The title of the composition is derived from a quotation by Karl Marx (1818-83), in his unfinished manuscript 'Grundrisse der Kritik der Politischen Ökonomie' [Foundations of a Critique of Political Economy] (1857-8):
'Nature builds no machines, no locomotives, railways, electric telegraphs, self-acting mules etc. These are products of human industry; natural material transformed into organs of the human will over nature, or of human participation in nature.'
Exponents of so-called eco-Marxism have seized upon this strand in Marx’s work to develop the idea that technology in general, and the social relations of production it engenders, are at the root of environmental degradation.
While this is the opening track on the album, the composition derives its material from the final scene of the newsreel. This shows the coal – having been extracted, screened, cleaned, and sorted in the earlier sections of the movie – in railway wagons, ready to be pulled by steam engine to one of the docks in South Wales. The sounds of steam and shunting provide the rhythmic spine of the piece.
The musical content of the composition is adapted from the British Movietone theme at the start of the newsreel. This has been dissected, reorganised, slowed down, and played against itself backwards, in reverse counterpoint. The samples were, then, re-equalised to place greater emphasis upon the sonorities of the orchestra’s brass section. The brass band was a staple of music culture in the South Wales valleys. One played on the day Penallta Colliery was nationalised in January 1947, and another when it closed in November 1991.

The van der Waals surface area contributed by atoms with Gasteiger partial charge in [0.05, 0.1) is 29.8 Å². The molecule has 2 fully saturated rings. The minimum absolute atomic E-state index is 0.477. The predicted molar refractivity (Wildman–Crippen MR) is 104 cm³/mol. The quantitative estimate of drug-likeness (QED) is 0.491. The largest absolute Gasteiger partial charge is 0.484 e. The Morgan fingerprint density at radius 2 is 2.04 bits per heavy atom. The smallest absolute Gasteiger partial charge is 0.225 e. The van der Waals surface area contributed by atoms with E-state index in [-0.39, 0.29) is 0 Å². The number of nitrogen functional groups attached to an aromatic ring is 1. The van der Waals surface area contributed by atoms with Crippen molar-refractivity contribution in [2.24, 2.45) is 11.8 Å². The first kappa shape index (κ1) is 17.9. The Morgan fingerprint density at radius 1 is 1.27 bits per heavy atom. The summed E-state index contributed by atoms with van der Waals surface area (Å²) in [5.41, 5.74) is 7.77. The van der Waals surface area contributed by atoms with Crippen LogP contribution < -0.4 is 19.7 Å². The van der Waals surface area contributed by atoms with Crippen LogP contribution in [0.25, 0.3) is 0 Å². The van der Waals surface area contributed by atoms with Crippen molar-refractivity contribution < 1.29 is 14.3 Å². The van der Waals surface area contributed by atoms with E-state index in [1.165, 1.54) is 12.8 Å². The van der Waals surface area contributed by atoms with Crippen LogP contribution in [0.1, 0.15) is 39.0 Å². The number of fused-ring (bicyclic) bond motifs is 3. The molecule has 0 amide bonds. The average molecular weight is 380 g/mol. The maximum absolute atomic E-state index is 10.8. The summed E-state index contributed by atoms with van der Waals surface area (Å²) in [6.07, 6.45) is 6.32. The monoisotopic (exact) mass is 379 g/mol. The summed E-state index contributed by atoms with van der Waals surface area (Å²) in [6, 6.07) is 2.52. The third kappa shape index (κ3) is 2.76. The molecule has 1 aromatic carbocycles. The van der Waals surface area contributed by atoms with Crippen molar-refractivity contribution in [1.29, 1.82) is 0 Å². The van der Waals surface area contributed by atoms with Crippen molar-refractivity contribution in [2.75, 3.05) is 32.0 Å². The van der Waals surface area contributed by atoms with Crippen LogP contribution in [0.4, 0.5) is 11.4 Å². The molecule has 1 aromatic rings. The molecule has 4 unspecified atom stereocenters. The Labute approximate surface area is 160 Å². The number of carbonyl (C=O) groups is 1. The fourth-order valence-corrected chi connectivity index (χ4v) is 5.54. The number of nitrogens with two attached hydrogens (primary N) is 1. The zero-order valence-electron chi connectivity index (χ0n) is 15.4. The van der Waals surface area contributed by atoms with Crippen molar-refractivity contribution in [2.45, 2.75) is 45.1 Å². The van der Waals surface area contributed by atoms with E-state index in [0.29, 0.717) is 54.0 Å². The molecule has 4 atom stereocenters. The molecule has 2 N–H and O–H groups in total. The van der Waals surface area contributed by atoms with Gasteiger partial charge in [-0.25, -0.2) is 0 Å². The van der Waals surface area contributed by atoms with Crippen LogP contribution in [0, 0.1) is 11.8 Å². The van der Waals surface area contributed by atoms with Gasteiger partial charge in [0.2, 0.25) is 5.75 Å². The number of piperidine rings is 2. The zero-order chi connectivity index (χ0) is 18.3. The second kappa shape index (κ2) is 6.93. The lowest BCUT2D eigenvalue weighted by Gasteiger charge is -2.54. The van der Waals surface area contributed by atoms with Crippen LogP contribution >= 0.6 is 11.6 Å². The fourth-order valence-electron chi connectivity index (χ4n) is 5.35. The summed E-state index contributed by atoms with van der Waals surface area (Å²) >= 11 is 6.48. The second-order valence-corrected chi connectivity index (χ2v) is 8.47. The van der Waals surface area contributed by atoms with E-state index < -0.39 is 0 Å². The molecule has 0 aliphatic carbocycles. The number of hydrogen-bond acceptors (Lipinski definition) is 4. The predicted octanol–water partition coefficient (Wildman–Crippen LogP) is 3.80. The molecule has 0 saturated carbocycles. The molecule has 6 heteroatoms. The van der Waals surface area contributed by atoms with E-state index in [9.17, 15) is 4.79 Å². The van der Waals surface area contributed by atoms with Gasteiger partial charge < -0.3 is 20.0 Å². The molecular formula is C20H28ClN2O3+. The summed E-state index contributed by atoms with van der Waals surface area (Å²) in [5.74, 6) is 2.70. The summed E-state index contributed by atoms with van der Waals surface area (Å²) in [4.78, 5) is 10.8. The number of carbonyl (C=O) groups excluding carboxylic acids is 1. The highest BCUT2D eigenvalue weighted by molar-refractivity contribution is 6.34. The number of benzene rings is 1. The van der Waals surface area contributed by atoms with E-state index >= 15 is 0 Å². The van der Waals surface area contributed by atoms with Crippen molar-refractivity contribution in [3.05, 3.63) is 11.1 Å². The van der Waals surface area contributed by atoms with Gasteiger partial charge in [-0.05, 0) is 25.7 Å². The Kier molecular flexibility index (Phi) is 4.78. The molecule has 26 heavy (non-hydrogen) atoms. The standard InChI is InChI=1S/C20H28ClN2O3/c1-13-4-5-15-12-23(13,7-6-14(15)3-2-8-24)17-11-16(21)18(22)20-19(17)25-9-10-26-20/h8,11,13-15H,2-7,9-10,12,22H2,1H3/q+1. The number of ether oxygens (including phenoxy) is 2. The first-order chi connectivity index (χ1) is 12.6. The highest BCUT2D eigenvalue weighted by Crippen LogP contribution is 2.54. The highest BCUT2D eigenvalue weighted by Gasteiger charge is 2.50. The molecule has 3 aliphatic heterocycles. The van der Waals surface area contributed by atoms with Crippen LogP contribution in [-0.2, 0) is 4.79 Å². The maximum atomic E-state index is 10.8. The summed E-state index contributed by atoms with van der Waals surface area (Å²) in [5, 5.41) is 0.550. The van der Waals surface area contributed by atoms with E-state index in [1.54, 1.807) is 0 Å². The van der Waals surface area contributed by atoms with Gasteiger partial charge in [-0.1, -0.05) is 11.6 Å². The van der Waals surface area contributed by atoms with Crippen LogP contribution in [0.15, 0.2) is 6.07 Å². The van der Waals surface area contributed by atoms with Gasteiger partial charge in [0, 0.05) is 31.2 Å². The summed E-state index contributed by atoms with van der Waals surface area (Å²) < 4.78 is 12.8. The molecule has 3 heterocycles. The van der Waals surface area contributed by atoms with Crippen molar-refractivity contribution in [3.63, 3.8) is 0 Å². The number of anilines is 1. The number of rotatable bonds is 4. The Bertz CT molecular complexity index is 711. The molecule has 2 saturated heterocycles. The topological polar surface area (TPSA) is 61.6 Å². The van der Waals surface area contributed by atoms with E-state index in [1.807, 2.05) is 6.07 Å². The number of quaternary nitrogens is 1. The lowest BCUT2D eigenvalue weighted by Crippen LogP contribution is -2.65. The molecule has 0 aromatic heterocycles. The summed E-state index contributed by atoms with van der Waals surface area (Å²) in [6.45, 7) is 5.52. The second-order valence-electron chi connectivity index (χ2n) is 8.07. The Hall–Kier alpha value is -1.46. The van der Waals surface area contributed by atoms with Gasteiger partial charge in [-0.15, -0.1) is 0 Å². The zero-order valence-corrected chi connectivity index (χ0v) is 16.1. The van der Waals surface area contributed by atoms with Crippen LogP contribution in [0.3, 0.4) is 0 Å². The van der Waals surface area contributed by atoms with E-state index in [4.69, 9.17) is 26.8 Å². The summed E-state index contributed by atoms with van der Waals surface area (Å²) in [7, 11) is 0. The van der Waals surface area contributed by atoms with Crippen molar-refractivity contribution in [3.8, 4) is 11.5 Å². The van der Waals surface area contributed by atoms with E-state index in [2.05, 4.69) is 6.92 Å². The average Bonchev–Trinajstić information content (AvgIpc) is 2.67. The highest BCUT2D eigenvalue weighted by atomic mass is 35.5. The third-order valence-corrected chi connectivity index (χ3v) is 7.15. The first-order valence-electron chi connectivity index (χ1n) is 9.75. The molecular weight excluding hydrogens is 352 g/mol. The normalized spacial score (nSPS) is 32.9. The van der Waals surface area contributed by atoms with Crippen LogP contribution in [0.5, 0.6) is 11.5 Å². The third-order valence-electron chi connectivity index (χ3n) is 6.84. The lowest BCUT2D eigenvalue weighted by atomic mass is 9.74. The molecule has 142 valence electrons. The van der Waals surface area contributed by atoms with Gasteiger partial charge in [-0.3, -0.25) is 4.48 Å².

One of the sound sources used in process of composition – that is external the film’s soundtrack – is a shellac recording from 1936 of the overture to Jacques Offenbach’s (1819-1880) 'Orpheus in the Underworld' (1858). This was composed in the same year in which Marx left off writing the text of Grundrisse. On the record, it is played by Yorkshire’s Black Dyke Mills Band. There are three other reasons why I chose this recording. First, according to brass band historian Trevor Herbet, there were no recordings made by Welsh brass bands in the 1930s. Secondly, the theme of the underworld is conspicuously apposite in the context of coalmining. And, finally, the Black Dyke Mills Band was an ensemble that I had heard often in my youth.
In the newsreel, music is played against the intertitles that introduce the movie and its chapters. In other words, it is separate from, and external to, the cinematic account of the colliery in action. My ambition was to bring the music into the colliery – as it had been on those two salient occasions in its history, by a brass band. Furthermore, I wanted to integrate it with the colliery’s own intrinsic sounds of men at work and the machines they operated. In this and the other pieces, where pre-composed material is used, the music content serves variously as a mood setter, an accompaniment, and a structural element.
My adaptation of the source evokes a dark imperative associated with socialist soviet music of the period. It reminded me of the original orchestral score by Edmund Meisel (1894–1930) that accompanied Sergei Eisenstein’s (1898–1948) silent film 'Battleship Potemkin', released in 1925. (Much of the film’s action takes place in the Port of Odessa, Ukraine.) Unlike the newsreel’s musical interludes, the revisions endeavour to address the struggles of, and injustices faced by, the workforce. Which were many.
At the close of the composition, that source is turned into something that sounds like orchestral dance music from the previous decade – which would have formed part of the backdrop to the colliers’ leisure life. Thus, while it’s out of keeping with the theme of the composition, nevertheless (in that respect), the music is not unlike the incongruous sounding interludes that accompany the intertitles.
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